In my previous post I described how to reformat an Isilon node if for some reason the cluster creation is defective. After we got our new Gen 6 clusters up and running, we ran into another peculiar issue: the Isilon nodes lose network connectivity after a reboot. If we would then unplug the network cable and move it to a different port on the Isilon node, the network would come online again. Move the cable back to the original port: connectivity OK. Reboot the node: “no carrier” on the interface, and no connectivity.
While installing a new Dell EMC Isilon H400 cluster, I noticed node 1 in the chassis was acting up a bit. It allowed me to go through the initial cluster creation wizard, but didn’t run through all the steps and scripts afterwards. I left the node in that state while I installed another cluster, but after two hours or so, nothing had changed. With no other options, I pressed Ctrl + C: the screen became responsive again and eventually the node rebooted. However, it would never finish that boot, instead halting at “/ifs not found”. Eventually, it would need a reformat before it would function properly again…
Last month I’ve performed a Isilon tech refresh of two clusters running NL400 nodes. In both clusters, the old NL400 36TB nodes were replaced with 72TB NL410 nodes with some SSD capacity. First step in the whole process was the replacement of the Infiniband switches. Since the clusters were fairly old, an OneFS upgrade was also on the list, before the cluster could recognize the NL410 nodes. Dell EMC has extensive documentation on the whole OneFS upgrade process: check the support website, because there’s a lot of version dependencies. Finally, everything was prepared and I could begin with the actual Isilon tech refresh: getting the new Isilon nodes up and running, moving the data and removing the old nodes.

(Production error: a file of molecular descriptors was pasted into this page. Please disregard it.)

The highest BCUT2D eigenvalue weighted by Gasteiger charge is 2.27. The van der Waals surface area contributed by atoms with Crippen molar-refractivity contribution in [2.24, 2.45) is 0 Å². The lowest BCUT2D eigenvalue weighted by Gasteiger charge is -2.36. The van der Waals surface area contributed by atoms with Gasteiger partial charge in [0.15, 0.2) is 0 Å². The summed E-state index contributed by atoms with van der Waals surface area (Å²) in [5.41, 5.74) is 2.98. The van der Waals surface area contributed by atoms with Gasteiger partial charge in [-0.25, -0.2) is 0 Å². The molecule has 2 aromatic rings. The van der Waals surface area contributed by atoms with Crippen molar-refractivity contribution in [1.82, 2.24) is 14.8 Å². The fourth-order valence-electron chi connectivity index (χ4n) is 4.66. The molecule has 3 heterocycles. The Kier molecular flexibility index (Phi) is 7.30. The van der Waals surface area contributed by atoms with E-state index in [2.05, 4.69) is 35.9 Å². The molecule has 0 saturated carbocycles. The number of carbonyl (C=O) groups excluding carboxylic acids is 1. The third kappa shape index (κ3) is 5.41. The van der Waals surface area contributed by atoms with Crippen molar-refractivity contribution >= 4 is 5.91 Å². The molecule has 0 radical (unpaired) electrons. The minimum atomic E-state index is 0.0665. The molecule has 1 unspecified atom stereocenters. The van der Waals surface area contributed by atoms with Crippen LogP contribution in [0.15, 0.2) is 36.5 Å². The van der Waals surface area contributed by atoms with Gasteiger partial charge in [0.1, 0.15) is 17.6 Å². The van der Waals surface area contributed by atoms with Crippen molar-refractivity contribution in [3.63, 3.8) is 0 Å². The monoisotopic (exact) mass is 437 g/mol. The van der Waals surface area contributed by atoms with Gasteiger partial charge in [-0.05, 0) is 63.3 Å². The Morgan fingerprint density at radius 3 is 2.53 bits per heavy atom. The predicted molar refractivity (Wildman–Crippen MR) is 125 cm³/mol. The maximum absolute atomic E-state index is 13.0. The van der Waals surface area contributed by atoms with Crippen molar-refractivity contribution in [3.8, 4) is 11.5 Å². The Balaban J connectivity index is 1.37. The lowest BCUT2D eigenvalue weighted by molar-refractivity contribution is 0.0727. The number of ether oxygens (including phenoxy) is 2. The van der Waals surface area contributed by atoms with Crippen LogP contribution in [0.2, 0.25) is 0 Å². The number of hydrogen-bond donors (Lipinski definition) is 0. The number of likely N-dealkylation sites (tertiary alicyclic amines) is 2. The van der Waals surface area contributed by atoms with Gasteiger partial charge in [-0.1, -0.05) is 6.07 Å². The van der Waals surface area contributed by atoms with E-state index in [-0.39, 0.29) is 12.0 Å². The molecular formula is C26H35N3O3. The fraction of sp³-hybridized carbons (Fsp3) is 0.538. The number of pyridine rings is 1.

If you’re remotely managing a Linux machine, you’ll probably use an SSH connection to run commands on that machine. There’s one problem with this approach: if you close the SSH connection, any long-running jobs/commands will halt. If you know a job will take a long time and you won’t be able to babysit the SSH connection, you can plan accordingly. But what if you underestimated the time a job will take, and you need to disconnect anyway? Here’s how to keep the job running AND make it home in time for dinner!
While upgrading OneFS it’s important to keep the InsightIQ software version compatible with the Isilon systems. In this case, InsightIQ wasn’t updated for a while and I had to upgrade from 3.0 -> 3.1 -> 3.2 -> 4.x. The actual upgrade process isn’t too hard (it just takes a lot of time), but there’s one little prerequisite in the 3.1 -> 3.2 upgrade: a minimum free space in the root partition of 502MB. As you can see in the screenshot, I wasn’t even close to the minimum requirement. I got to 357 MB, and that’s after cleaning up redundant stuff. Time to add some more disk space and extend root partition!